Summer barbeques are full of good times, and typically offer the classic cookout staples: burgers and hot dogs. You might find yourself waiting in line at the food table, having just chosen your protein. You're building the perfect arrangement of fixings to go along with that delicious burger or dog, when you hear the sound of a squeeze bottle on empty. That solitary raspberry the universe throws at you just when you're about to reach picnic food perfection. Your meal is ruined!
Can anything else be coaxed out of that bottle? So many have tried and failed; the quick-shake, the bottom-pound, the standard moves that rarely yield anything more from the clear bottle that teases you with a visual of condiment bliss plastered to the walls inside. Or is there some new method for extracting the remaining liquid gold from this taunting bottle? One life hack site claims you can empty virtually any condiment bottle with centrifugal force, by swinging your arm in a windmill motion with the bottle's cap/squeeze spout facing outwards. But does it work? I was determined to find out.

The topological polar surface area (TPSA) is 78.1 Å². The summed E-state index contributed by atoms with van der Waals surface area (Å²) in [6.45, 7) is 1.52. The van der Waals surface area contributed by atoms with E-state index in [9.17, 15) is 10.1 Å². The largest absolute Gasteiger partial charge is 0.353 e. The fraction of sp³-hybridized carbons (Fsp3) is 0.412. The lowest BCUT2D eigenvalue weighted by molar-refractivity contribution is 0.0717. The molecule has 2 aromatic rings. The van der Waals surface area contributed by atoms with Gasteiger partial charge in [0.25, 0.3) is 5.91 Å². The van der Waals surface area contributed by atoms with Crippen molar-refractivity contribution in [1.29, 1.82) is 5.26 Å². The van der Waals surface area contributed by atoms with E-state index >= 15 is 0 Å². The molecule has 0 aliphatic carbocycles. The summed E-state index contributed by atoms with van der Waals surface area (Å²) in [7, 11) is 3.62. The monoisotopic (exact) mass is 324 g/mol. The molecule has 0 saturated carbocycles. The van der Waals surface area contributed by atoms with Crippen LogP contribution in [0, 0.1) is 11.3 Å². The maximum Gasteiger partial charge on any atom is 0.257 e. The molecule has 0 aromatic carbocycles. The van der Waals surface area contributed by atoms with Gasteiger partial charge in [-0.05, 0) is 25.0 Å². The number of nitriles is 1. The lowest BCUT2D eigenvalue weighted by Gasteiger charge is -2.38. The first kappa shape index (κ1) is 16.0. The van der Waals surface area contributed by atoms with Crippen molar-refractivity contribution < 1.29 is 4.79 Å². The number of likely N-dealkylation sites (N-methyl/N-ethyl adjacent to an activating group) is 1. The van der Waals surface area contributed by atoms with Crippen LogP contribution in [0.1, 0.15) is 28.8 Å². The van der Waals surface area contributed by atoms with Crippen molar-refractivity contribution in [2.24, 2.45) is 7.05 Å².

I conducted a simple experiment with six common household condiments in typical plastic squeeze bottles: ketchup, yellow mustard, brown mustard, relish, mayonnaise, and ranch salad dressing. The bottles were all opened and nearly drained of their contents, leaving a small but significant amount of condiment left. Each bottle was allowed to settle so that the contents would be at the furthest possible distance from the squeeze spout, and then swung in one complete circle. Each bottle was then opened and squeezed.
So, Does it Work?